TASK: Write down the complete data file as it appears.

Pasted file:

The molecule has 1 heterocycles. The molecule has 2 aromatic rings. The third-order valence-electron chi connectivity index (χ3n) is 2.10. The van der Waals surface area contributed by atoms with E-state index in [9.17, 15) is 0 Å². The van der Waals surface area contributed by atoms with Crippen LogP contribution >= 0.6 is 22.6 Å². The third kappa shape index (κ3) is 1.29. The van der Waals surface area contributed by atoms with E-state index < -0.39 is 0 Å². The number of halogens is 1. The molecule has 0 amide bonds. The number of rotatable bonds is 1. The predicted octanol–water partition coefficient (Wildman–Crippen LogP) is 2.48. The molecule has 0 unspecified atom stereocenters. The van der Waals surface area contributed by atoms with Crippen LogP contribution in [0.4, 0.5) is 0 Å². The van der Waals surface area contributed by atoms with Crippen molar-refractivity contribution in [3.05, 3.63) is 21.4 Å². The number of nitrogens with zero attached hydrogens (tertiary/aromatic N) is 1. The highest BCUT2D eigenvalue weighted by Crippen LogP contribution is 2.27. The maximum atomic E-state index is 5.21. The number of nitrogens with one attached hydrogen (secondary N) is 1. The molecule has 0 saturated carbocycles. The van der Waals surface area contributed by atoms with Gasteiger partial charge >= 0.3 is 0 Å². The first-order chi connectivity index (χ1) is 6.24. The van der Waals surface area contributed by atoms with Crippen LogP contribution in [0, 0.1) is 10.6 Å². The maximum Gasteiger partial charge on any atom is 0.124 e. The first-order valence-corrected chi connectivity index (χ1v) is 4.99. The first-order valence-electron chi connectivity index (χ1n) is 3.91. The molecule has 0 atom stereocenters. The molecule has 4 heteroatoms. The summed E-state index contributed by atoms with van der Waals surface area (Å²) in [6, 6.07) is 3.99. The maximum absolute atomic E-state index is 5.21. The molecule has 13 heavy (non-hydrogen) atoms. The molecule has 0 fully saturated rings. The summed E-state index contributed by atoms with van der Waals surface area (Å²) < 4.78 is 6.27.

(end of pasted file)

The molecule has 1 heterocycles. The molecule has 2 aromatic rings. The third-order valence-electron chi connectivity index (χ3n) is 2.10. The van der Waals surface area contributed by atoms with E-state index in [9.17, 15) is 0 Å². The van der Waals surface area contributed by atoms with Crippen LogP contribution >= 0.6 is 22.6 Å². The third kappa shape index (κ3) is 1.29. The van der Waals surface area contributed by atoms with E-state index < -0.39 is 0 Å². The number of halogens is 1. The molecule has 0 amide bonds. The number of rotatable bonds is 1. The predicted octanol–water partition coefficient (Wildman–Crippen LogP) is 2.48. The molecule has 0 unspecified atom stereocenters. The van der Waals surface area contributed by atoms with Crippen LogP contribution in [0.4, 0.5) is 0 Å². The van der Waals surface area contributed by atoms with Crippen molar-refractivity contribution in [3.05, 3.63) is 21.4 Å². The number of nitrogens with zero attached hydrogens (tertiary/aromatic N) is 1. The highest BCUT2D eigenvalue weighted by Crippen LogP contribution is 2.27. The maximum atomic E-state index is 5.21. The number of nitrogens with one attached hydrogen (secondary N) is 1. The molecule has 0 saturated carbocycles. The van der Waals surface area contributed by atoms with Gasteiger partial charge >= 0.3 is 0 Å². The first-order chi connectivity index (χ1) is 6.24. The van der Waals surface area contributed by atoms with Crippen LogP contribution in [0, 0.1) is 10.6 Å². The maximum Gasteiger partial charge on any atom is 0.124 e. The first-order valence-corrected chi connectivity index (χ1v) is 4.99. The first-order valence-electron chi connectivity index (χ1n) is 3.91. The molecule has 0 atom stereocenters. The molecule has 4 heteroatoms. The summed E-state index contributed by atoms with van der Waals surface area (Å²) in [6, 6.07) is 3.99. The maximum absolute atomic E-state index is 5.21. The molecule has 13 heavy (non-hydrogen) atoms. The molecule has 0 fully saturated rings. The summed E-state index contributed by atoms with van der Waals surface area (Å²) < 4.78 is 6.27.